If It’s Not Love We Can’t Take It When We Go (Pt II)

by Andrew Stephens-Rennie

[Note: This post is the second in a two-part series. You can read the first part here.]

A strange way, a strange way indeed. What a strange way to start a revolution.

The last time Martyn Joseph passed through the Ottawa region was not in fact Ottawa, but Smiths Falls, Ontario back in the winter of 2008. Before that were a couple of stints at the Black Sheep Inn. I honestly don’t know why the Black Sheep hasn’t picked him up since, but really, it was great to be able to host Martyn at Ecclesiax, right in the heart of the Glebe.

From the opening chord to the closing note, the performance was captivating. Taking us on a journey of heartbreak and redemption, Martyn and his guitars opened a portal to the pain and suffering of our world, allowed us to participate in that, to feel it, to truly feel the power of lament (laments have a purpose and laments have a cost, a requiem playing to gather the lost), and the relief and release that come with such weeping, such confession, and inevitable resistance.

Because Martyn’s performance on that cold February night lit a fire. For those of us in the room, the fire of resistance against injustice was the inevitable conclusion. Not helplessness. Not bleak self-pity. But resistance through song, through action, resistance that would drive each of us to pay more attention to this world, responding to injustice with voices declaring our opposition, and invoking words and works for justice.

In a world, and amongst people hell-bent on destruction, we require the prophetic, poetic voice. We need the voices of those like Martyn Joseph and Jon Brooks to point us back, to lead us back, to remind us that we need to turn tender again.

We dearly need those to stand up and in bold acts of humility to tell us that all is not well with the world, despite what the papers say, despite the positive spin our political and economic leaders seem to give our current situation. We need to be pointed back to the sources of life, of community, of our social well-being, and we need to rage against injustice and murder and terror. Hearing Martyn’s “Five Sisters” for the first time send shivers down my spine – and finding out that he was going to play it at a gig in a synagogue a few days later made me think he’s either quite brave or quite crazy. Perhaps a little of both.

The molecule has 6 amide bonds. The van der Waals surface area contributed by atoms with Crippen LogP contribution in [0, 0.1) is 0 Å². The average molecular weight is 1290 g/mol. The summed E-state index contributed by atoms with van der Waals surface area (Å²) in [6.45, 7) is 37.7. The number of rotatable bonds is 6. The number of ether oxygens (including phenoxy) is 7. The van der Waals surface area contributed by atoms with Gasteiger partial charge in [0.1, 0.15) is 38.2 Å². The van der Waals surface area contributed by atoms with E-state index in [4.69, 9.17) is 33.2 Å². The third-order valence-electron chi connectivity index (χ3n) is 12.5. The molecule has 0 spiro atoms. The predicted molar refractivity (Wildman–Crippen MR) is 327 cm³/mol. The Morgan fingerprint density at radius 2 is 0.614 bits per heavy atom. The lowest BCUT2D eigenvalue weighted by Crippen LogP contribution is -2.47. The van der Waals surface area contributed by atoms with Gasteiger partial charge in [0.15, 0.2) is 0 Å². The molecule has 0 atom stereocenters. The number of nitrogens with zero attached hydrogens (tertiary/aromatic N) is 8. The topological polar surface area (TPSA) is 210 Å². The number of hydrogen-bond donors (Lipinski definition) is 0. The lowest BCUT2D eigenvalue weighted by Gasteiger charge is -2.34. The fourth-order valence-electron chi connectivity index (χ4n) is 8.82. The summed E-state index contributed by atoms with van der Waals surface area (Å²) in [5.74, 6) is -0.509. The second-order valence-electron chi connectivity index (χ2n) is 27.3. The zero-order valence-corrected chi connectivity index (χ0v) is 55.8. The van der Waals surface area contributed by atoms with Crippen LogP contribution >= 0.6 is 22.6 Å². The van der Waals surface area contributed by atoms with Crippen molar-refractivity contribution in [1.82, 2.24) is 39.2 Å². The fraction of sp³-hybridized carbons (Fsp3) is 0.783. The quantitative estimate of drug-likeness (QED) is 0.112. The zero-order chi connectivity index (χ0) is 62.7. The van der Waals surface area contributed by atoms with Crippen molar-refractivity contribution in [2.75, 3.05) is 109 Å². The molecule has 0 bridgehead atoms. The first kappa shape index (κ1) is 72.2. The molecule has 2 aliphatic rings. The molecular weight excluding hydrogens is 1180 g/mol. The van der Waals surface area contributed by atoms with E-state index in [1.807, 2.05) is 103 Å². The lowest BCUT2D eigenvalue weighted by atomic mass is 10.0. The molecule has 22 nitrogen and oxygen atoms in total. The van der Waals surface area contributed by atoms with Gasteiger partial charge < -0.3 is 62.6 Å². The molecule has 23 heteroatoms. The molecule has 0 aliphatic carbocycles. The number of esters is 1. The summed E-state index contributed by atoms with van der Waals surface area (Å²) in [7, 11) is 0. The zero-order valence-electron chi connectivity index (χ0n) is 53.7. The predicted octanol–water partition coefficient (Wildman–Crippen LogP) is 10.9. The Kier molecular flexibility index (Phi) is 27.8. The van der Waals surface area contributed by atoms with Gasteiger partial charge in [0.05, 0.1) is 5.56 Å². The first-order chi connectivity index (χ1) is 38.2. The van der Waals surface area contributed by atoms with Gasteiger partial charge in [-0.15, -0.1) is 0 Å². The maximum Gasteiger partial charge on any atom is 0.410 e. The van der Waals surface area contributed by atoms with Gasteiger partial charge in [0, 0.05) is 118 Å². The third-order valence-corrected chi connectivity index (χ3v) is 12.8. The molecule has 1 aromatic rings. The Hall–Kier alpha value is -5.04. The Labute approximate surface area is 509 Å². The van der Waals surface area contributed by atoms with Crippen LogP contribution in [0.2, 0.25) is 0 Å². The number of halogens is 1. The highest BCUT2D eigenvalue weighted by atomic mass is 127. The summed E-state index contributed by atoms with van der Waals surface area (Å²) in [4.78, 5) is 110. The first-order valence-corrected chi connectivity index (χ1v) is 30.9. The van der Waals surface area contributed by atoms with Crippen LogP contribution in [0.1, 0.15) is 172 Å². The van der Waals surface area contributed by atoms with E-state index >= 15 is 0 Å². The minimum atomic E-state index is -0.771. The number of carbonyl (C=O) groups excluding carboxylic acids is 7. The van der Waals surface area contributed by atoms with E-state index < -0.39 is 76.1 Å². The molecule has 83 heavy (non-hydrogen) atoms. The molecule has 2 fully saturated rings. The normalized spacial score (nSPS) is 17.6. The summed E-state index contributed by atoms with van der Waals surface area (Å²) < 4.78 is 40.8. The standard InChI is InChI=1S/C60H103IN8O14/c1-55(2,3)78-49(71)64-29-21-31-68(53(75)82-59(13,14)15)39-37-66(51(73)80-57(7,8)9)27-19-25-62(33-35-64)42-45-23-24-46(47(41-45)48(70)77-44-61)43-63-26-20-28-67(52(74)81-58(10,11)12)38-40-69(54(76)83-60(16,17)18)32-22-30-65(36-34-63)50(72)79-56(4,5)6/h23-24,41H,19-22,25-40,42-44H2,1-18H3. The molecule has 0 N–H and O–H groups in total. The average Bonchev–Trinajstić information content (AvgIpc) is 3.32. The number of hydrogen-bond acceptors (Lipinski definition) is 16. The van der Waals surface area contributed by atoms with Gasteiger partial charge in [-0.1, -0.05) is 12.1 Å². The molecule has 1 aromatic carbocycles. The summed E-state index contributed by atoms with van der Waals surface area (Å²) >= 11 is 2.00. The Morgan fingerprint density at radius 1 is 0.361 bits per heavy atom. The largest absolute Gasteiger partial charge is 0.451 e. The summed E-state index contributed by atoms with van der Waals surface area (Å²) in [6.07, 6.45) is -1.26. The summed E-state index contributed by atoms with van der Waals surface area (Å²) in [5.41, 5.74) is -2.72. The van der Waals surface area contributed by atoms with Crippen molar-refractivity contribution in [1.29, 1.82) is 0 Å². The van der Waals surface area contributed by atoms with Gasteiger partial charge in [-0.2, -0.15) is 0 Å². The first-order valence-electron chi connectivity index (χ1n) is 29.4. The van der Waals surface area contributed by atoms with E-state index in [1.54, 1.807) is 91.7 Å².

Whatever the case, I cannot wait to hear from Martyn again. Hopefully he’ll get picked up by Folk Fest here in Ottawa sometime soon. That would be absolutely amazing.

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Andrew Stephens-Rennie
Andrew is a writer, dreamer and organizer with a keen interest in developing leaders in faith, compassion and justice.

He currently serves as the Director of Missional Renewal for the Anglican Diocese of Kootenay on the unceded territories of the Sinixt, Syilx, and Ktunaxa nations. He previously served as the Director of Ministry Innovation at Christ Church Cathedral in Vancouver, BC.

Andrew is cofounder and contributing editor at www.empireremixed.com, and co-editor of "A Sort of Homecoming: Essays Honoring the Academic and Community Work of Brian Walsh" with Marcia Boniferro and Amanda Jagt.

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